U.S. takes 101 North Korean refugees

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U.S. takes 101 North Korean refugees

The United States has received 101 North Korean refugees in the past few years under legislation to help improve human rights conditions in the reclusive state, statistics showed Saturday.

The total breaks down to nine for 2006, 22 for 2007, 37 for 2008, 25 for 2009 and eight for 2010, according to figures released Saturday by the Office of Immigration Statistics at the Department of Homeland Security.

Hundreds of thousands of North Korean refugees are also believed to be in China.

Most North Korean refugees, fleeing poverty, aim to make their way to South Korea via neighboring China.

South Korea has received more than 20,000 North Korean defectors since the 1950-1953 Korean War.

China has come under criticism for repatriating North Korean refugees under a secret agreement with North Korea, categorizing defectors as economic immigrants rather than refugees, despite the danger of them being persecuted back home.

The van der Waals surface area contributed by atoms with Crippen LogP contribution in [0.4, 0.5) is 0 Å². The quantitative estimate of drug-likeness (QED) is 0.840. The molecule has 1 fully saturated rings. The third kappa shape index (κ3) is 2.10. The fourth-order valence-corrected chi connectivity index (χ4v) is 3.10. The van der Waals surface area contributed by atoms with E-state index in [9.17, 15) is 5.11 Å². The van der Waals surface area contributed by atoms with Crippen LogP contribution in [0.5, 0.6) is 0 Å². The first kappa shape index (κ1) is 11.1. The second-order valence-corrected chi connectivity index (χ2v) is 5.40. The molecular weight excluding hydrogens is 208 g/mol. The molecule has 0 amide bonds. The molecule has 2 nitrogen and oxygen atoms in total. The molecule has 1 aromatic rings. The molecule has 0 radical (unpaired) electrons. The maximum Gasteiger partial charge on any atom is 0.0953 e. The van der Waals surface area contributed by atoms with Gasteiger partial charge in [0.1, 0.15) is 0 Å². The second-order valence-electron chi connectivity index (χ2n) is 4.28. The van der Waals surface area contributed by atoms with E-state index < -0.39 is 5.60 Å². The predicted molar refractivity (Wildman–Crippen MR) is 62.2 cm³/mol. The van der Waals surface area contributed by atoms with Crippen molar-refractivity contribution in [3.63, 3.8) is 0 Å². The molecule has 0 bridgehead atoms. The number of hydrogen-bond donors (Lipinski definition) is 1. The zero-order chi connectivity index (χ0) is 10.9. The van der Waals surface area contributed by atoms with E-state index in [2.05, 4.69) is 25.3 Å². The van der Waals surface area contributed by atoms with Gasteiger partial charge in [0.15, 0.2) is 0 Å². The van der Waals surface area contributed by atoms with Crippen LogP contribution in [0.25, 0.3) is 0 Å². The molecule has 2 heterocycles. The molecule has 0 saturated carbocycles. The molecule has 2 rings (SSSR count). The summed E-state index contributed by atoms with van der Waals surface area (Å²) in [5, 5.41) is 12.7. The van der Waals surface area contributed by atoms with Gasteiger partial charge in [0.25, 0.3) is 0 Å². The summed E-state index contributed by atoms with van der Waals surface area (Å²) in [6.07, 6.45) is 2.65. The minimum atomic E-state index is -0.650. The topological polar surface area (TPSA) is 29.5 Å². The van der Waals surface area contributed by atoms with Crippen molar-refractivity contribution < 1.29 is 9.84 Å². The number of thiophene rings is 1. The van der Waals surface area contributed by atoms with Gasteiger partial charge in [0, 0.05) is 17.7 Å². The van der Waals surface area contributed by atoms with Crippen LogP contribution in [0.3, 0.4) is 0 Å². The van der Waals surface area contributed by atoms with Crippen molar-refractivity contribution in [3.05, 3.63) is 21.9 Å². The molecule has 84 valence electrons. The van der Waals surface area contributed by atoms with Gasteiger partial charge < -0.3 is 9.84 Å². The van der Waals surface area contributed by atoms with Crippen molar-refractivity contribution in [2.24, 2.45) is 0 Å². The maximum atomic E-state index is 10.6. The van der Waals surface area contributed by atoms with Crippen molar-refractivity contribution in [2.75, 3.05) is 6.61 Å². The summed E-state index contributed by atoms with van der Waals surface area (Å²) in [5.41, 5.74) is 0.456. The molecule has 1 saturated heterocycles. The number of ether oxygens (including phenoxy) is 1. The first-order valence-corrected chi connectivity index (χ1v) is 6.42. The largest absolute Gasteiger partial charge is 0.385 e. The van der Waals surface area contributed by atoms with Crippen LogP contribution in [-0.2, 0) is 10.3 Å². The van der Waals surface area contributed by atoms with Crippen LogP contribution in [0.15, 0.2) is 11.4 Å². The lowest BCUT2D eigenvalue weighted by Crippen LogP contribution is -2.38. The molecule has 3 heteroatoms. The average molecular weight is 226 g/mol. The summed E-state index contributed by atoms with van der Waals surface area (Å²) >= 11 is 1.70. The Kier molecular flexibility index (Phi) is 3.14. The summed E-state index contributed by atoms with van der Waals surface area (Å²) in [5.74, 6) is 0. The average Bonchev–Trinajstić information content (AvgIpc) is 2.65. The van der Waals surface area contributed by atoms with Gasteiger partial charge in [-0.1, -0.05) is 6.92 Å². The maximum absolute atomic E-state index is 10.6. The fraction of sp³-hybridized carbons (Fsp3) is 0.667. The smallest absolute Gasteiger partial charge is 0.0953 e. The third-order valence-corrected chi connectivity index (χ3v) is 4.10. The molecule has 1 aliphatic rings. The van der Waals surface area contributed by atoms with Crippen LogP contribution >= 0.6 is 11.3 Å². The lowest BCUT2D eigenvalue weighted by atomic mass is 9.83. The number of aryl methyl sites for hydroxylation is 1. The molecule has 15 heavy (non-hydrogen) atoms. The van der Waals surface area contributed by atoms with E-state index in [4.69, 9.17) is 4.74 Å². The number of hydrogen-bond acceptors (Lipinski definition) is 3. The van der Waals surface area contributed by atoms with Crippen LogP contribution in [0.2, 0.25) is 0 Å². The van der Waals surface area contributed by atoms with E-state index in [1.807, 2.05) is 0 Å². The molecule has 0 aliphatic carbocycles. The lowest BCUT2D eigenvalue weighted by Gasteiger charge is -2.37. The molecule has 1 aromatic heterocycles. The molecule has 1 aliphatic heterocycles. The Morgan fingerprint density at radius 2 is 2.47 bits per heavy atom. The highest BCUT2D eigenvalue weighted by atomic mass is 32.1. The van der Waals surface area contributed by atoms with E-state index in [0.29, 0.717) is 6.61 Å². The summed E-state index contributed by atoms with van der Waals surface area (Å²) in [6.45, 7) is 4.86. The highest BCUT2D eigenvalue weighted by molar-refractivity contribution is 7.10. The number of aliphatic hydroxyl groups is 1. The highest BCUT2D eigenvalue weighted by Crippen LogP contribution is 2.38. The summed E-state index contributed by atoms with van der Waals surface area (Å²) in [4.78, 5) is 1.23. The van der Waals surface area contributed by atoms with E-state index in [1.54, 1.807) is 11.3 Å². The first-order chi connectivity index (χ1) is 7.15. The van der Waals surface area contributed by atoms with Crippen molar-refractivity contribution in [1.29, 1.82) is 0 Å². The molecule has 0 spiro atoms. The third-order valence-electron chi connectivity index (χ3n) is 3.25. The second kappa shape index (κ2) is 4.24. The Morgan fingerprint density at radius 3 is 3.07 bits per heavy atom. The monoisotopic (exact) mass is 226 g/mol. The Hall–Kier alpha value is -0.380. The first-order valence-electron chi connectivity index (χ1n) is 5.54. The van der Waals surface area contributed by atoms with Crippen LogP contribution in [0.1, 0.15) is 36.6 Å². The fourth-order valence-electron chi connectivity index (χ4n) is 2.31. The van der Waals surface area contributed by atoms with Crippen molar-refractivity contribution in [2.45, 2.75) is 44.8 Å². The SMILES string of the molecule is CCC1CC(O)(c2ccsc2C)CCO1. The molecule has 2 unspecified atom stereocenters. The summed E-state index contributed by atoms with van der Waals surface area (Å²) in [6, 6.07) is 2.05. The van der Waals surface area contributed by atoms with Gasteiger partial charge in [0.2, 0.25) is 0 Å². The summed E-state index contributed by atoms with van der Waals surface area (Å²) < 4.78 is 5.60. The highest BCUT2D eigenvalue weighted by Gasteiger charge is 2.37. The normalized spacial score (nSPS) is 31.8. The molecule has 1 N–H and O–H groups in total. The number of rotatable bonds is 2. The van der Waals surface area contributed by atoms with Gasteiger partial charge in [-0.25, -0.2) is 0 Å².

The North Korean refugees were admitted into the U.S. under the North Korean Human Rights Act of 2004, which calls for the provision of financial aid to help improve North Korea’s human rights and accept North Korean defectors into the U.S.

In 2008, Congress approved the North Korean Human Rights Reauthorization Act for another four years, calling for “activities to support human rights and democracy and freedom of information in North Korea,” as well as “assistance to North Koreans who are outside North Korea,” and 12-hour daily broadcasting to North Korea.

The 201 Office of Immigration Statistics Annual Flow Report also showed that 73,293 people were admitted to the U.S. as refugees in 2010.

The leading countries of nationality were Iraq (18,016), Burma (16,693) and Bhutan (12,363).

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